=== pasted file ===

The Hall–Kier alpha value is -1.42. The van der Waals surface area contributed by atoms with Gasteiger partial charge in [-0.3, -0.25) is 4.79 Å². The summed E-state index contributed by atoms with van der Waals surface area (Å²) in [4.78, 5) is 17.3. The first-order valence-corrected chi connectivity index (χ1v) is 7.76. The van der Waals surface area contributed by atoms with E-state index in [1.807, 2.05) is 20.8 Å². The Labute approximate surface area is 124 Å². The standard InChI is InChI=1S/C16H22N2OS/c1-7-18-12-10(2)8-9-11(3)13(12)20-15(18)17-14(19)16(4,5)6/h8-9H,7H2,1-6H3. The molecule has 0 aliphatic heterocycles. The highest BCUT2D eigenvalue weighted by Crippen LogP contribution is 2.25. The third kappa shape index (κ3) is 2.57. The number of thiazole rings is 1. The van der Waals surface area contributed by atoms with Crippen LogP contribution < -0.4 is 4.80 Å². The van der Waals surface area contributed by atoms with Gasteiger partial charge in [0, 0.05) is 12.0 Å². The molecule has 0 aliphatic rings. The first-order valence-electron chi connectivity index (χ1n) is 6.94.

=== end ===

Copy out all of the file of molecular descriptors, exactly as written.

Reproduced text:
The Hall–Kier alpha value is -1.42. The van der Waals surface area contributed by atoms with Gasteiger partial charge in [-0.3, -0.25) is 4.79 Å². The summed E-state index contributed by atoms with van der Waals surface area (Å²) in [4.78, 5) is 17.3. The first-order valence-corrected chi connectivity index (χ1v) is 7.76. The van der Waals surface area contributed by atoms with E-state index in [1.807, 2.05) is 20.8 Å². The Labute approximate surface area is 124 Å². The standard InChI is InChI=1S/C16H22N2OS/c1-7-18-12-10(2)8-9-11(3)13(12)20-15(18)17-14(19)16(4,5)6/h8-9H,7H2,1-6H3. The molecule has 0 aliphatic heterocycles. The highest BCUT2D eigenvalue weighted by Crippen LogP contribution is 2.25. The third kappa shape index (κ3) is 2.57. The number of thiazole rings is 1. The van der Waals surface area contributed by atoms with Crippen LogP contribution < -0.4 is 4.80 Å². The van der Waals surface area contributed by atoms with Gasteiger partial charge in [0, 0.05) is 12.0 Å². The molecule has 0 aliphatic rings. The first-order valence-electron chi connectivity index (χ1n) is 6.94.